July 29, 2014

Earlier this year, Sprinkle Lab produced a music video for
RL Grime‘s track “Heard Me”, the single off his “High Beams” EP.

Director Brandon Tauszik wrote a treatment revolving around his real life father, who is a ventriloquist, magician, and juggler in Florida. The video reveals a mind battle taking place in a foreign land between ventriloquist & doll. Pandemonium ensues.

The footage was captured in Sprinkle Lab’s Oakland studio at 480fps slow motion using two Sony FS700 cameras. A lot of bright lighting was required to expose for that fast of a shutter speed, which the Perez Bros aptly provided.


After the edit was locked, the footage was sent to Sprinkle Lab’s animation partners The Great Nordic Sword Fights. They applied a thick layer of analog special sauce to the video, so we figured we’d dig into the process a little …

SL: What work have you done in the past that falls along this vain?
TGNSF: Our early days of video experimentation involved video manipulation and compositing, so from the start we have been finding ways to break down video into its basic form, pixels and keyframes, and rebuilding it in a very imperfect way.

At what point did you come onto this project?
In post production. After seeing puppets, we were in.

What was your rough step-by-step, from import to export?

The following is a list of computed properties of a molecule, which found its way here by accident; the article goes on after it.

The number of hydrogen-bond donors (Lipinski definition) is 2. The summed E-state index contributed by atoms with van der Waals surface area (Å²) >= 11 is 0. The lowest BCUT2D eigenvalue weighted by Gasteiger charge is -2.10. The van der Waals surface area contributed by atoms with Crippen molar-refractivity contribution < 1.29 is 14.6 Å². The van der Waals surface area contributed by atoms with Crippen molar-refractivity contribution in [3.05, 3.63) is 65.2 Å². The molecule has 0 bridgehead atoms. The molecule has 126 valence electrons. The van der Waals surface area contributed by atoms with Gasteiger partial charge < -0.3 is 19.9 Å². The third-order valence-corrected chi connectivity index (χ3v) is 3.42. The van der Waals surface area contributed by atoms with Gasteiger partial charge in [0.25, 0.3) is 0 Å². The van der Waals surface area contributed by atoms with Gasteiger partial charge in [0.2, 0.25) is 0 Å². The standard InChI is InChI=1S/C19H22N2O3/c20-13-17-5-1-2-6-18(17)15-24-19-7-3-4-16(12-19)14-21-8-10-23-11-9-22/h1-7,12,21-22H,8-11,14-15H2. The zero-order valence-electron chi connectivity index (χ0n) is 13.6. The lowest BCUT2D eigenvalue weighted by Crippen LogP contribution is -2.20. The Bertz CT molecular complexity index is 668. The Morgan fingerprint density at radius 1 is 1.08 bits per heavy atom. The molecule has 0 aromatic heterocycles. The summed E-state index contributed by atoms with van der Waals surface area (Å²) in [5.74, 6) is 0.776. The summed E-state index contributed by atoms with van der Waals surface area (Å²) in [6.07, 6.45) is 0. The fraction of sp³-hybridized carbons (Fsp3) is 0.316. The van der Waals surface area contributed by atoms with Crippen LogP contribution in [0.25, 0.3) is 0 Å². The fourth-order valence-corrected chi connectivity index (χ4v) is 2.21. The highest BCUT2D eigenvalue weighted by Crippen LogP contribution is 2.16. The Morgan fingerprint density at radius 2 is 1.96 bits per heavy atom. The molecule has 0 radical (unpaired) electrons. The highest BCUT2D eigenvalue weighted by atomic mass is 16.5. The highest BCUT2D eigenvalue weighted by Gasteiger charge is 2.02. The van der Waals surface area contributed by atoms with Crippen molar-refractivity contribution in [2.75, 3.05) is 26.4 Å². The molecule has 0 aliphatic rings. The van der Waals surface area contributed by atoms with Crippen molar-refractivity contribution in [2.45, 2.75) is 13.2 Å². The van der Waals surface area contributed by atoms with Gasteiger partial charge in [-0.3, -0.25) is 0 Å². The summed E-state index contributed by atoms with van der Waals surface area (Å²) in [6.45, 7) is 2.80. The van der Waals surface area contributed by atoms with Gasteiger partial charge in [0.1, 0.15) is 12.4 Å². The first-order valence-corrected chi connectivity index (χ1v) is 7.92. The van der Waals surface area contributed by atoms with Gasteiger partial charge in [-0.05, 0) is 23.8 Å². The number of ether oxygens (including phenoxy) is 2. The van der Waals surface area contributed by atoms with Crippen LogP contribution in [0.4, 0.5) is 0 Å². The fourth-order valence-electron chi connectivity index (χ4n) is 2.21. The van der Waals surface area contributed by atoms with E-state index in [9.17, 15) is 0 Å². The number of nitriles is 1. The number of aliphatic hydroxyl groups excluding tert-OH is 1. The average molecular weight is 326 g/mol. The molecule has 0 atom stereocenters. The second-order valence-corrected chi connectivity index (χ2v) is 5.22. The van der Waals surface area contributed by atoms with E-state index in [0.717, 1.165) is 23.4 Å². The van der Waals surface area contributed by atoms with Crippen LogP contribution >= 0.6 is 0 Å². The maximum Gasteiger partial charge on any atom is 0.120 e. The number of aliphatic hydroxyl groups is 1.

Once we got the picture-locked edit from Brandon, we did some color-keying, then rebuilding the scenes with custom backgrounds. Then lighting, coloring, and probably a ton of photoshopping keyframes – literally detailing single frames to make sure it all looked interesting, even if you had to paused it for a second. Then came our main tools; a modular video synthesizer and VHS tape deck. You can get some really cool feedback imagery when running footage back into itself. The deterioration of the original is so exciting to watch.

Did you create all the background assets?
Yes, the background assets were a series of stills and video clips shot on a Leica at the Pasadena Huntington Library. The entire garden represents every terrain, from desert to tropical to your classic english rose gardens. However the succulents garden is other-worldly, really kooky and aggressive-looking plant life that seemed perfect for the vibe this video/song combination was going for – vaguely dark but still pleasing, like the ventriloquism doll Joey!

Why do you enjoy analog process with video?
It’s much more hands on. The computer is a great tool, but the experience is not very tactile. With analog, you are turning knobs, flipping switches, wiring this and that and getting messy. There is something really nice about knowing that your work can exist in a physical form, even if its just for a brief moment on a tape deck … until you shove it back through the computer and into the black hole of the internet.